A Marine who lost his leg during his second tour of duty in Afghanistan is preparing himself to run in the Boston Marathon.
According to GrindTV, retired Staff Sergeant Jose Luis Sanchez stepped on an IED in 2011 while conducting a patrol alongside British troops in Afghanistan.
“It was like being blindsided by a linebacker,” Sanchez told GrindTV. “It caught me off guard. So I was looking for who was attacking us. Once I realized we weren’t being shot at I looked down and saw my leg covered in blood. These two British officers I was on patrol with came to pick me up because they saw I was hurt. One grabbed me from my shoulders and the other from down near my legs, and my left leg just completely detached from my body.”
In a matter of seconds, Sanchez’s life in the Marine Corps was over. Losing the lower half of his left leg and 90% of his right calf, he grew discouraged as his dreams of walking on two legs or living a normal life were dashed.
“I lost all of my drive,” Sanchez said. “The injury humbled me. I lost all my muscle mass. I lost a ton of weight. I couldn’t walk or move or stand up. I needed assistance just to get out of my wheelchair, and even then I couldn’t walk more than a foot without collapsing.”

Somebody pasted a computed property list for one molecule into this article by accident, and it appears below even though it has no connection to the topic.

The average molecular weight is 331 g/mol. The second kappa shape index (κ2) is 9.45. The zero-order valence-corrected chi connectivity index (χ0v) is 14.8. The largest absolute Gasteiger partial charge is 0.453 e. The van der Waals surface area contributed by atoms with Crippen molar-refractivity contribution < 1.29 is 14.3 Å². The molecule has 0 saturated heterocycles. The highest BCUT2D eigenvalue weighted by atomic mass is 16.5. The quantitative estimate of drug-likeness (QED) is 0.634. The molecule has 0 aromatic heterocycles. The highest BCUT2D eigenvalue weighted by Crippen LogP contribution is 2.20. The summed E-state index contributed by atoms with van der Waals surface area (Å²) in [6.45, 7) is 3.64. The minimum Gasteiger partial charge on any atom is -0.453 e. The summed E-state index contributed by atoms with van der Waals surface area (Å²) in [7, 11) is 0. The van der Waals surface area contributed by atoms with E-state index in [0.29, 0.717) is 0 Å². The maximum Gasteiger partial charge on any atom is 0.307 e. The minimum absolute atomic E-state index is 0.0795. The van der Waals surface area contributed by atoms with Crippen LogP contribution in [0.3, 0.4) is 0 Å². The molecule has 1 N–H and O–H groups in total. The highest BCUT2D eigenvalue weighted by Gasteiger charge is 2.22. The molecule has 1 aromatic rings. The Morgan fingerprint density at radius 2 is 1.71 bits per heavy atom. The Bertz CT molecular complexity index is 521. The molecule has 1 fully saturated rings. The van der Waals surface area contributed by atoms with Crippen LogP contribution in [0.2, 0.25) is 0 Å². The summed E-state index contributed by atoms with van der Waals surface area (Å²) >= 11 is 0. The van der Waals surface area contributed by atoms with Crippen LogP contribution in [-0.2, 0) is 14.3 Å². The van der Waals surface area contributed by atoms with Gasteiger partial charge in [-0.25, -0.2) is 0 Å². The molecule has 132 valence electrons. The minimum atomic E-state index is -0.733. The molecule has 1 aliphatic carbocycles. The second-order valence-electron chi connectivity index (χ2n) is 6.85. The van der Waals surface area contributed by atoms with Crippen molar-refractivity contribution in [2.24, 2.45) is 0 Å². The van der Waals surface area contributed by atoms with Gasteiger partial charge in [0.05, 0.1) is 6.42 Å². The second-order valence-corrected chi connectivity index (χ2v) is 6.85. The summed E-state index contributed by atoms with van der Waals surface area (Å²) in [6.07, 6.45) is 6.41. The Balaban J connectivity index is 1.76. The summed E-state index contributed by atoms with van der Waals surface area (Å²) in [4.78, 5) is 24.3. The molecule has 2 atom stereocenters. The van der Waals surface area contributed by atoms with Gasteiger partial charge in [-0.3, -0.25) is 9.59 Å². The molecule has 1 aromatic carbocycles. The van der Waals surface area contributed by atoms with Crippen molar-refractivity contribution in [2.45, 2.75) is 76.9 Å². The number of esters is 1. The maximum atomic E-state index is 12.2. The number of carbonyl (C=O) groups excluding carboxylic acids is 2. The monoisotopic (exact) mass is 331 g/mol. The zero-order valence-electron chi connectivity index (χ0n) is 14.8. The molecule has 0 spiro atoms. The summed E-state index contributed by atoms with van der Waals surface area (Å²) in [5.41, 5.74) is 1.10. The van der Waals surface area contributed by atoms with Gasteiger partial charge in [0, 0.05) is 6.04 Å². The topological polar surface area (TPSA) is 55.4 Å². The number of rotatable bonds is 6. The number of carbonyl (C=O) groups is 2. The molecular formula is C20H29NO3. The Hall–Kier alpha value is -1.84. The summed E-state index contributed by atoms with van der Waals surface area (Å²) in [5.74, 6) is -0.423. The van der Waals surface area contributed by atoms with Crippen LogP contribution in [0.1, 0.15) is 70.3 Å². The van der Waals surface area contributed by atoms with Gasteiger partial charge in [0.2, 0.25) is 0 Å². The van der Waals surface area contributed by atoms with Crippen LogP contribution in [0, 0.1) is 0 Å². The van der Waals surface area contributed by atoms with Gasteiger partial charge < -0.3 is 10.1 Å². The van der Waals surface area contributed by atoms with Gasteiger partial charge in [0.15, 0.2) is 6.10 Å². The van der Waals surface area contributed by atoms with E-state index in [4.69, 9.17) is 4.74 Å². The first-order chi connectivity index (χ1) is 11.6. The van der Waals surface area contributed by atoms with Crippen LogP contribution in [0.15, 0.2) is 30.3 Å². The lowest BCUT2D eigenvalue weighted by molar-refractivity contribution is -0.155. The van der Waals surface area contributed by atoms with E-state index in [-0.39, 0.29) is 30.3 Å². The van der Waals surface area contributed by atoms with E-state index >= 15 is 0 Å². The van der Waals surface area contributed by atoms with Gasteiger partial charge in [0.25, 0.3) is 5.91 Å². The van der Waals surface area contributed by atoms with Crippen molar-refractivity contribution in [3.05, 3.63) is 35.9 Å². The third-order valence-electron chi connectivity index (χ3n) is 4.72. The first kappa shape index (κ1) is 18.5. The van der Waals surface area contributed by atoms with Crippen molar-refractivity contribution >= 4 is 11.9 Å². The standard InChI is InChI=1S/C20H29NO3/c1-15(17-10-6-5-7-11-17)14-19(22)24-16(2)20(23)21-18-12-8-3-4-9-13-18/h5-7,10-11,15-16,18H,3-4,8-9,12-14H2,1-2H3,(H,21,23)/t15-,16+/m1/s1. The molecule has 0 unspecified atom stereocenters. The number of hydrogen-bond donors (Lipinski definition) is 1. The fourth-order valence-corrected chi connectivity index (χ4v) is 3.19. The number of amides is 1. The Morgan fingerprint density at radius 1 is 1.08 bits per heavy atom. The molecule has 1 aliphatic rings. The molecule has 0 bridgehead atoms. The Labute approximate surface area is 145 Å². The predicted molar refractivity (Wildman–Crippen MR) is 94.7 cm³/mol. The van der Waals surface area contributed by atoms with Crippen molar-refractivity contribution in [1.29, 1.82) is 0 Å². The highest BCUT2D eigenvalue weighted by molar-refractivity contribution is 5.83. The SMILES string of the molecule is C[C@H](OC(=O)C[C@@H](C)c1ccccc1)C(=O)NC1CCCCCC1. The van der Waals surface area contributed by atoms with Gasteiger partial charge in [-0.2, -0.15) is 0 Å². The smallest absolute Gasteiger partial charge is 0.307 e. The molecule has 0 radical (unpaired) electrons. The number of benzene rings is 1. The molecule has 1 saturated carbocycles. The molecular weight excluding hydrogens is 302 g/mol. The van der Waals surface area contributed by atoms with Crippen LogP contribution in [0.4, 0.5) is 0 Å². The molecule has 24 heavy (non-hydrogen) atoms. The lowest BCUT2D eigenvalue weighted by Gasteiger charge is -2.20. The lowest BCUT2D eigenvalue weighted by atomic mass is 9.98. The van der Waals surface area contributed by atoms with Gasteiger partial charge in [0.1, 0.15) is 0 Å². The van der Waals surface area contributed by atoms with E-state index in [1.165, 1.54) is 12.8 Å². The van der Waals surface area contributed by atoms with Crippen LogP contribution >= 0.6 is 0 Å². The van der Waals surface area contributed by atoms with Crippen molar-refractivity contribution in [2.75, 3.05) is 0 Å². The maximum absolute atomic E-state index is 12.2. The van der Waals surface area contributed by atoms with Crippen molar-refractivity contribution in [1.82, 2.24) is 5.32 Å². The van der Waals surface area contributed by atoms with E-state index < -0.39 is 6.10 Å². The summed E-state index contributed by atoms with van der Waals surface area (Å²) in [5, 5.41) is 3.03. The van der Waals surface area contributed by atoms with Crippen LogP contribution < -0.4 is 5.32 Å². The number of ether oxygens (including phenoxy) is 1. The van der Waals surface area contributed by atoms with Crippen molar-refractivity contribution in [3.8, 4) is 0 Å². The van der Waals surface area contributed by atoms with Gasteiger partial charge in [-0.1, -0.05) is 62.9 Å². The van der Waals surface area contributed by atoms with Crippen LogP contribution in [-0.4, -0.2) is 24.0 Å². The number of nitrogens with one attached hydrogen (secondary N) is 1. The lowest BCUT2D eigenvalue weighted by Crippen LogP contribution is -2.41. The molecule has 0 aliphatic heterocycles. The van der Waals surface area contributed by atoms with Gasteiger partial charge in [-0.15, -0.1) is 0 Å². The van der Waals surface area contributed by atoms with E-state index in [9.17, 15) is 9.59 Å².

Sanchez shut down, becoming an introvert and rarely interacting with other people. He ended up working out in secret, focused on getting strong again.
“I didn’t want to show my wounds because I didn’t want anyone to look down on me,” Sanchez said. “I didn’t want to hear that negativity; I felt ugly. Nobody wants to see those wounds, hell I don’t even want to see them.”
However, four years of intensive workouts brought Sanchez to the realization that he couldn’t battle this alone. Opening up a little, he posted videos of him working out on social media. Since then, he has accrued many positive messages and over 10,000 followers.
Shortly after, he began participating in events. From the Tough Mudder to the Marine Corps Marathon, he pushed himself to the limit.
“That thing broke me,” Sanchez said of the Marine Corps Marathon. “I got to mile 20 and was like, ‘Man, f*** this.’ I had fractures in my leg, but I pushed through and finished.”
Now he plans to engage the Boston Marathon head on with the Semper Fi Fund’s “Team Semper Fi”, in an effort to raise awareness for and inspire wounded Marines to overcome and adapt.
“I want to lead by example,” said Sanchez. “I’m not going to go up to other amputees and be like, ‘You can do it!’ Instead, I hope that some people see what I’ve done and it invokes that fire within them to get over whatever is holding them back.”
Sanchez knows the pain of loneliness and — despite amazing achievements — credits his success to his friends.
“I kept fighting, and I got so far because I realized every day is a fight and you need to keep pushing,” said Sanchez. “But in the end, you can’t do it alone. You can only go so far alone before you need the love and support of others. Once you open yourself up to that, you will go so much further.”
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